4) If you leave the paste on and let it dry (ESPECIALLY FOR, SAY,  TWO YEARS), it will start to peel up the paint/sizing that was on the walls behind it. Because (MY THEORY GOES) as the newly rewetted paste dries, it contracts a little bit and pulls up paint flakes from behind it. So instead of this nice smooth post-paste wall:

you get this unpaintable madness:

and then you kind of want to die and put things off for two more years.

Or maybe that’s just me.

So, fast forward through two years and I have been wanting to hang up some family pictures on the long wall in this upstairs hall. We found a wall color that we like, or think we like to the point that we bought a cute sample can. But before we can possibly do the priming or painting, much less the photo-hanging, we have to get that horrible stubborn paint-ruining PASTE off the walls.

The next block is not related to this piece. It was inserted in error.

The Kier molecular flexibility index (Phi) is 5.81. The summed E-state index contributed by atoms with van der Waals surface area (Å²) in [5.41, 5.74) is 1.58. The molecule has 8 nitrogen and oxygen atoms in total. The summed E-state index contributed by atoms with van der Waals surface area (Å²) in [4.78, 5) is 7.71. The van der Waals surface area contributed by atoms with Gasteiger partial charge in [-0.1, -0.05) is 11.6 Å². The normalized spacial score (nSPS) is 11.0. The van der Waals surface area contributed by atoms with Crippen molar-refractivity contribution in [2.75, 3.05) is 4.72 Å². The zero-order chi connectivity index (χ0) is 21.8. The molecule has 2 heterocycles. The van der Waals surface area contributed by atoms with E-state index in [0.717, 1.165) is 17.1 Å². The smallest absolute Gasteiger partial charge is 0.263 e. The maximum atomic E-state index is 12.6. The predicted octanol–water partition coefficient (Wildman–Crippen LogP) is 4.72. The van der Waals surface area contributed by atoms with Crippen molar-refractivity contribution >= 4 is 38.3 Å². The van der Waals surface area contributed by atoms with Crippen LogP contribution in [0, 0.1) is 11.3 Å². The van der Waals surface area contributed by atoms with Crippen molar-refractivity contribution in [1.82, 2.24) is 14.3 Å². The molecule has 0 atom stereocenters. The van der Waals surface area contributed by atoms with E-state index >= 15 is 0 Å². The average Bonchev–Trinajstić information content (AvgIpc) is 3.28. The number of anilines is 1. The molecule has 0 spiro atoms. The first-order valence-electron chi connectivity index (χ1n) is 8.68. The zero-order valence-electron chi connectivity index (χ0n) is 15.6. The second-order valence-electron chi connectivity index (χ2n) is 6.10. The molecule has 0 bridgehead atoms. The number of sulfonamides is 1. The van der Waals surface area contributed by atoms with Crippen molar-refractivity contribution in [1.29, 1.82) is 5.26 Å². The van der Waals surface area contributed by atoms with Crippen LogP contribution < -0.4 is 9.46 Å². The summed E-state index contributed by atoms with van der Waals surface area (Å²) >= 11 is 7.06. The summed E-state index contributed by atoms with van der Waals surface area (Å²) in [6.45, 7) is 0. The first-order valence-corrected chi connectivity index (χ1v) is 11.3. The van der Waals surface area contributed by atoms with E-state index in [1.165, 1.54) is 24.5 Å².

My mom is visiting, and she likes to experiment. So here are our results:

  1. Hot water, which got the paper off, does remove a little. It would take about 20 rounds to get all the paste off.
  2. Hot water and some borrowed DIF (by Zinsser) fancy wallpaper removal solution did very for me as well.
  3. Hot water and extensive scrubbing with a plastic scrubby pad for nonstick dishes did a little better than the hot water alone.
  4. Hot water and dish soap did very little. This was super disappointing because A) My mom believes in the power of Dawn dish soap to do almost anything, B) It is cheap and C) it was highly recommended by a famous home improvement expert called The Internet.
  5. Hot water and white vinegar, however, in a 1:1 ratio solution sprayed from a spritzer bottle and then wiped well with a cellulose sponge? For some reason, on the particularly hellish paste of our fiendish upstairs hall, this worked fairly well. And it’s also inexpensive (compared to DIF, anyway!) and relatively innocuous as far as chemical paste-strippers go.

So you have to lay old towels across the bottom of the wall to catch the drips, and your whole house smells like Easter eggs for a little while (it does dissipate), and you have to rinse out your sponge/scrubby almost constantly, and it’s still time-consuming and sticky and imperfect, but for now, it’s the best I’ve got.